Updated: Apr 11
In the movies, it’s always the same. An inexperienced singer comes to an audition. They come up to the stage, the lights hit them, and they freeze. The piano starts and they manage to squeak out a little sound. It’s breathy. Their voice cracks, but for some unknown reason, the director decides that it would be better to let them continue to embarrass themselves rather than mercifully yelling, “Thank you!” After a couple of musical phrases, the singer gets his or her confidence and suddenly a beautiful voice comes out and rings throughout the theatre. The director smiles and the scene changes. It’s opening night and the singer is the lead.
Yeah, it doesn’t happen that way. Trust me, the director already yelled, “Thank you!”
If you want to be a great singer, you are going to have to know what you’re doing before you get on that stage or in front of an audience. And if you don’t want to get stage fright, then you have to keep singing on stage – a lot. But that’s another post. I’m going to teach you the basic tools for singing so when you get on stage, you will look like a professional.
The first thing you should know is that singing is a full-body exercise. Stand in front of your mirror and take a look at yourself. Plant your feet firmly on the floor about hip distance apart. I like to imagine that my feet have grown roots to keep me steady. Later on you can try movement during your song, but for now keep your body still.
Make sure your knees are not locked. You’re going to be doing some seriously deep breathing, so you don’t want to pass out and go down like a felled tree. Make sure you’re not leaning forward or backward.
Now, raise your arms above your head. Notice where your rib cage is. Look in the mirror. VERY slowly, lower your arms and shoulders but NOT your rib cage. When you get your arms back to your sides, make sure that you are not still lifting your shoulders. To check, roll them gently forward and back, leaving them in a relaxed state slightly back of your center. There should be no tension in your shoulders AT ALL. Some people have shoulder tension so often that they don’t even realize that they are not relaxing them.
The reason you have left your rib cage lifted is that you have to have room to breathe long, even breaths. You have a muscle underneath your lungs called the diaphragm. This muscle is the key for not running out of breath when you sing. When you master the use of this muscle, you will be able to sing complete phrases of sustained notes without stopping for a breath at all.
Look in the mirror and take a big breath. Did your shoulders lift? If so, you are doing it WRONG. You are not using your diaphragm. When you use your diaphragm to inflate your lungs, it will feel as if you are expanding your rib cage in all directions, kind of like you are inflating a doughnut around your body. Here’s a way to test it: Take your right hand and flatten it, fingers together, and rest your palm across the front of your body just below your rib cage. Take your left hand and do exactly the same thing on your backside. (On your back, the top of your hand, rather than your palm, will be flat against your body.) Your hands should be exactly opposite each other on your front and back. Now take your breath. If you are breathing correctly, you should feel your body push your hands away from each other on the inhale. It’s harder to feel the motion in your back hand, so keep breathing in and out slowly, adjusting until you can feel that back motion as well as the front.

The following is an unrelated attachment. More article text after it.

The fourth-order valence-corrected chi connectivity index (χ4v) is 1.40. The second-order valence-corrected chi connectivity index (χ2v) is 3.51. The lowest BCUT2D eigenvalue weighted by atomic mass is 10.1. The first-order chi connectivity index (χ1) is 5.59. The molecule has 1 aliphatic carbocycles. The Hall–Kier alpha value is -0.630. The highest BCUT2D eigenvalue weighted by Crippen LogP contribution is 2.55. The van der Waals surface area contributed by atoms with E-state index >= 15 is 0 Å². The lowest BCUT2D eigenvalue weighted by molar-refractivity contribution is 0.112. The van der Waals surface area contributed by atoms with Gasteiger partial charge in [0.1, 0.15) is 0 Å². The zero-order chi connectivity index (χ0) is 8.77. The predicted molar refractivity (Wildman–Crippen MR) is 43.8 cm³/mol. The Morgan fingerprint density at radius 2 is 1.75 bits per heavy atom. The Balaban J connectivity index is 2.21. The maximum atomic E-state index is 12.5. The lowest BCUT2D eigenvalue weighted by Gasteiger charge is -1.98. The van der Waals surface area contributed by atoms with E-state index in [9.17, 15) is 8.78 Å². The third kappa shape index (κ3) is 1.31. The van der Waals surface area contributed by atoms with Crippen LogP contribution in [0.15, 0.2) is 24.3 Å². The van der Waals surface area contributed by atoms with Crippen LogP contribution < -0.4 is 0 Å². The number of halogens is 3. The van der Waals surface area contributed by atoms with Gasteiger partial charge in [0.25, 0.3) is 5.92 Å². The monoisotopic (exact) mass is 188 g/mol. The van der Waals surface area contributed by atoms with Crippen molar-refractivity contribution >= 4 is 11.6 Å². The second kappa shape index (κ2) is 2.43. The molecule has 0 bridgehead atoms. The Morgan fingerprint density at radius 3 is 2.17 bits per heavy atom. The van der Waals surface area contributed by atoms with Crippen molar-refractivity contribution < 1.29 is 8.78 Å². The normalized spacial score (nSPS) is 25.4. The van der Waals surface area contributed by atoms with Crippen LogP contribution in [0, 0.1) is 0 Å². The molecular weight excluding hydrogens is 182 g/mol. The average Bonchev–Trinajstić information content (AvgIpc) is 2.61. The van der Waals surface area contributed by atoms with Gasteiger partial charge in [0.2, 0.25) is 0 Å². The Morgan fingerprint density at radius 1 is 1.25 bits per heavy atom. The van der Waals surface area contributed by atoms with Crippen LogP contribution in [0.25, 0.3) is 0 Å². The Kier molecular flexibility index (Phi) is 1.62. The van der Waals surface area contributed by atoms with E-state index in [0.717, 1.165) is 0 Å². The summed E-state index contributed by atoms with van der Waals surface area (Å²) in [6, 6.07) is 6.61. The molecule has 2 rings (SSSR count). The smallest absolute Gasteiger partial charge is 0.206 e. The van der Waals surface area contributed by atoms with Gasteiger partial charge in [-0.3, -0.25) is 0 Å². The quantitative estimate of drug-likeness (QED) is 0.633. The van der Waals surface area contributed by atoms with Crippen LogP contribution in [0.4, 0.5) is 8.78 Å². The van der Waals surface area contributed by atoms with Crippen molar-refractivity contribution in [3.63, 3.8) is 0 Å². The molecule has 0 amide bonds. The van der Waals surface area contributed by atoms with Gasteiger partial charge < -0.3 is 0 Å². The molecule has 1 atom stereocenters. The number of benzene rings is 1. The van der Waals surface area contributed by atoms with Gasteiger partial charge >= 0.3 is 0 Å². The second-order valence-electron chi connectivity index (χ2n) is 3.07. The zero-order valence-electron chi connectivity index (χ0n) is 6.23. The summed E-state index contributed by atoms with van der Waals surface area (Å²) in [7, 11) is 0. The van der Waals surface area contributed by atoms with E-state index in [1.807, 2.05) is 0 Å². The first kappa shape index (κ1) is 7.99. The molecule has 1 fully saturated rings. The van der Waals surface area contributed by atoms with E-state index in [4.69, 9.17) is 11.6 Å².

Okay, so now you can feel it. Your rib cage is lifted, your shoulders are staying still, you’re expanding on all sides, and you are really glad that you didn’t lock your knees. Now take one more deep breath and let out a “ss” sound. Use your diaphragm to let out that “ss” as slow as you can. You should be trying to hiss evenly as you let air out (no sputtering). As you exhale, you will feel your center deflate and your hands come closer together. When you’ve run out of breath, inhale again, pushing your hands away from each other once again. Exhale on “ss” again. Do this a few times. Keep looking in the mirror to make sure that your rib cage is lifted, your shoulders are steady, you are still pushing your hands out with the inhale, and slowly deflating on the exhale.
Now look at your stopwatch and time your exhales. Your goal is to hiss longer and longer on each breath out. I usually have hissing contests with my students. Who in the room can hiss the longest without having to take another breath? You can compete with yourself. Each time you breathe out, try to keep that “ss” sound even for the whole exhale. You should be able to hiss longer as you practice. These are the same techniques that woodwind players or even swimmers use to make their breaths efficient.
So now you know what a “singer’s breath” is. Practice a little each day. It is absolutely ESSENTIAL that you master this. Without knowing how to breathe properly, you won’t have any power behind your voice and not only will you be completely dependent on a microphone, but you will not be able to seamlessly flow over phrases of music. Your voice will also get tired very quickly. Your singer’s breath is the key to stamina and power.
Tune in next time when we will get into the specifics of tongue and throat placement and how to shoot your sound all the way to the back of the audience.
This is day one when I get a new student. And it gets revisited at almost every lesson. How have you learned or taught proper breathing? You can discuss this on the forum post for this article. The forum is for members, but you can join for free if you're not already one.
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